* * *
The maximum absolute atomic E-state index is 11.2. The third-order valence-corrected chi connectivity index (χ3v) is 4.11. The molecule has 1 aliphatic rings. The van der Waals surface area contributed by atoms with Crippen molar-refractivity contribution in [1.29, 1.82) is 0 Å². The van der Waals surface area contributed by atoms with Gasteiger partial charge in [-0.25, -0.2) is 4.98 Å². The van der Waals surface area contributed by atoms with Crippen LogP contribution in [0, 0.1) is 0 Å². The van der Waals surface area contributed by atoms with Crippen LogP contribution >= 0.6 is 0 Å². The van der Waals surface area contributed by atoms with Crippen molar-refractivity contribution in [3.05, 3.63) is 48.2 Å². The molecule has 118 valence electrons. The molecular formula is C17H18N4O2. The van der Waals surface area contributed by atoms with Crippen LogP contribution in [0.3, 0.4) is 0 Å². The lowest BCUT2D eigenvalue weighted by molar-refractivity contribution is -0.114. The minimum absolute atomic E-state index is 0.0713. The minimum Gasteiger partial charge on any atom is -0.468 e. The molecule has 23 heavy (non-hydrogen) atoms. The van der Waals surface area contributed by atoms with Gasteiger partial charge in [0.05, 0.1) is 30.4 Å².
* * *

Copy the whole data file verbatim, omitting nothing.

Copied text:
The maximum absolute atomic E-state index is 11.2. The third-order valence-corrected chi connectivity index (χ3v) is 4.11. The molecule has 1 aliphatic rings. The van der Waals surface area contributed by atoms with Crippen molar-refractivity contribution in [1.29, 1.82) is 0 Å². The van der Waals surface area contributed by atoms with Gasteiger partial charge in [-0.25, -0.2) is 4.98 Å². The van der Waals surface area contributed by atoms with Crippen LogP contribution in [0, 0.1) is 0 Å². The van der Waals surface area contributed by atoms with Crippen LogP contribution >= 0.6 is 0 Å². The van der Waals surface area contributed by atoms with Crippen molar-refractivity contribution in [3.05, 3.63) is 48.2 Å². The molecule has 118 valence electrons. The molecular formula is C17H18N4O2. The van der Waals surface area contributed by atoms with Crippen LogP contribution in [0.3, 0.4) is 0 Å². The lowest BCUT2D eigenvalue weighted by molar-refractivity contribution is -0.114. The minimum absolute atomic E-state index is 0.0713. The minimum Gasteiger partial charge on any atom is -0.468 e. The molecule has 23 heavy (non-hydrogen) atoms. The van der Waals surface area contributed by atoms with Gasteiger partial charge in [0.05, 0.1) is 30.4 Å².